Lucky for me, Ukraine’s 2009 song, Svetlana Loboda’s “Be My Valentine (Anti-Crisis Girl)” was a perfect continuation of the high-energy path that Ani Lorak set upon in 2008. Svetlana’s another well-known entity in her homeland, and after her insane performance on the stage in Moscow, she was the talk of Europe, as well. Eventual winner Alexander Rybak claimed that he only feared losing to Loboda, and with her bevy of Trojan soldiers backing her up while she pole danced and spun on her self-described “Hell Machine” (which she supposedly had to mortgage her home to pay for), I can understand how he could be intimidated. The song was hypersexualized, manic, over-the-top…and a total blast. Sadly, it ended up in 12th place, Ukraine’s lowest score since 2005.
Despite the recent model for slick and spectacular Eurovision songs from Ukraine over the past few years, 2010’s national selection was a complete and utter mess. Back in December, it was announced that Vasyl Lazarovych was the singer chosen by the Ukranian broadcaster, NTU. However, it was soon discovered that Lazarovych and the head of the network were close personal friends, and accusations of back-room deals started flying. Soon after Vasyl’s song, the sleepy “I Love You” had been chosen, a new national government took over, and the head of the network was replaced. It was announced the previous result had been scrapped, and that an entirely new National Preselection would take place (including Vasyl, to be fair). After all of that, 24-year-old Alyosha was selected to represent Ukraine with her rock ballad “To Be Free“.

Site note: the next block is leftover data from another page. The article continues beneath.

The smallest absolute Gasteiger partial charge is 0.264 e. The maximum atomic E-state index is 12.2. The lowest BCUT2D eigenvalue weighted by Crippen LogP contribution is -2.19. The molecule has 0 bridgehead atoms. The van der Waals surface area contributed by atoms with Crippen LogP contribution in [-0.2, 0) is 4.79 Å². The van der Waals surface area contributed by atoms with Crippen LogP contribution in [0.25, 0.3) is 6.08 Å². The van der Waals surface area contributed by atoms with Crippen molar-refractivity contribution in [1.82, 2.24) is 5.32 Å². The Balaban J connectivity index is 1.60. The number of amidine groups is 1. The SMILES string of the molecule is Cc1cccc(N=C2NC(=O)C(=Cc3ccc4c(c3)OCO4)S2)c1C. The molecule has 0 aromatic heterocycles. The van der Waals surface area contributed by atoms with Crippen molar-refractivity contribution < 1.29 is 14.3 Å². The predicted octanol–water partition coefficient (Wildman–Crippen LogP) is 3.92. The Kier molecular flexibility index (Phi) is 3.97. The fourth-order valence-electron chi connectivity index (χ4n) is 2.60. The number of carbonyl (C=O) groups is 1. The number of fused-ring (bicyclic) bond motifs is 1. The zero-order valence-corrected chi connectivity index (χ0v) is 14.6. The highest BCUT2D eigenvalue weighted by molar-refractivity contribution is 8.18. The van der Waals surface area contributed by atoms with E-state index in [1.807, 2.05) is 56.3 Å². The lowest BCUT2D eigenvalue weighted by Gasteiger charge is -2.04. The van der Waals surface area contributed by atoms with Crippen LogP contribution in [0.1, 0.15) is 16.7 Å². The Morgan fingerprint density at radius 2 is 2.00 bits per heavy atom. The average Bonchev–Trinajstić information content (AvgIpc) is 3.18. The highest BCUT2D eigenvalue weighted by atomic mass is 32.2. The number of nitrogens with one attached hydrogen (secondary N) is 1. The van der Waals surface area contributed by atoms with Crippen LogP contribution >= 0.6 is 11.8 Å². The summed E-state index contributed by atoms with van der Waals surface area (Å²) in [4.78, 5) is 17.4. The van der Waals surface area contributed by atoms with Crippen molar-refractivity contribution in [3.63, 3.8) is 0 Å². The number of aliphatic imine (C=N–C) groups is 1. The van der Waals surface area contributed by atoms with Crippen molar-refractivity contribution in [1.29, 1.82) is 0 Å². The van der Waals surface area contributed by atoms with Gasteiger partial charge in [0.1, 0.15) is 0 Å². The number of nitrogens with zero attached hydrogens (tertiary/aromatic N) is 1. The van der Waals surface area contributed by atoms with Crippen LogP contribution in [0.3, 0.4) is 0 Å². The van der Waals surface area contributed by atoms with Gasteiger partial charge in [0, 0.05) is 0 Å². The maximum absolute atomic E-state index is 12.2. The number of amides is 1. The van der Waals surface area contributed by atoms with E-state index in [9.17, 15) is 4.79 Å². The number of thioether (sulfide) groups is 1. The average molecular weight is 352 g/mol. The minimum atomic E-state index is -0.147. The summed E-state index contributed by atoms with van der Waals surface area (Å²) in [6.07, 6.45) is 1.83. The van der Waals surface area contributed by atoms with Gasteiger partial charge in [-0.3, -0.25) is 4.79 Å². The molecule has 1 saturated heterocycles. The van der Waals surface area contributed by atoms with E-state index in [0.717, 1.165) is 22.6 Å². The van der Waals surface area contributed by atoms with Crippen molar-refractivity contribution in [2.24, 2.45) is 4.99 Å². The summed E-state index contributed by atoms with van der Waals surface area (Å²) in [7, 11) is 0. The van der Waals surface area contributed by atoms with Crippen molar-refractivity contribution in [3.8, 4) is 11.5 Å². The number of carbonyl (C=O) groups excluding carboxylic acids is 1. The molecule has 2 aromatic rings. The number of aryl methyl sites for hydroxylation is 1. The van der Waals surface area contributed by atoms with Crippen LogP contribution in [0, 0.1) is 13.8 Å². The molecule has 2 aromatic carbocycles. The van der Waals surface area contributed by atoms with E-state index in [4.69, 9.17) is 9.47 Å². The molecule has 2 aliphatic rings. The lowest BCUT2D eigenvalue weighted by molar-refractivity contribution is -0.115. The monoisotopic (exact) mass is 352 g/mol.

You’d think it would be over by that point, right? Wrong. It turns out that “To Be Free” had been briefly released to the public over MySpace and Amazon since 2008, rendering the song invalid for Eurovision competition. Sadly, this was figured out after the EBU’s deadline for song submission had passed, so NTU had two choices: cobble together another entry, and be held to a significant fine for each day that passed without a song, or withdraw from the competition. Lucky for us, Alyosha had another song stuck in her back pocket, so this year we’ll hear “Sweet People” in Oslo.
Alyosha is coming to Eurovision with a message, probably more so than any other song this year. In interviews, she notes how she was born less than two weeks before the Chernobyl nuclear meltdown in her home country, and that she has grown up with a keen interest in environmental issues. The promotional video for “Sweet People” was filmed in Prypiat, a ghost town destroyed by the meltdown, and Alyosha has started what she calls the Ecovision 2010 initiative, lobbying world leaders to take stronger stances on environmental topics such as conservation and nuclear safety.
It took me a long time to appreciate “Sweet People”, especially because I’m still coming down from the high of “Shady Lady” and “Be My Valentine”. But Alyosha has a strong voice made for a hard ballad like this, and her heart’s definitely in it to win it. But the Second Semifinal is incredibly challenging, and there are an inordinately high number of ballads. But, as the results from the First Semifinal show, anything can happen. I wish her well in all of her endeavors, and I wish her well in Eurovision.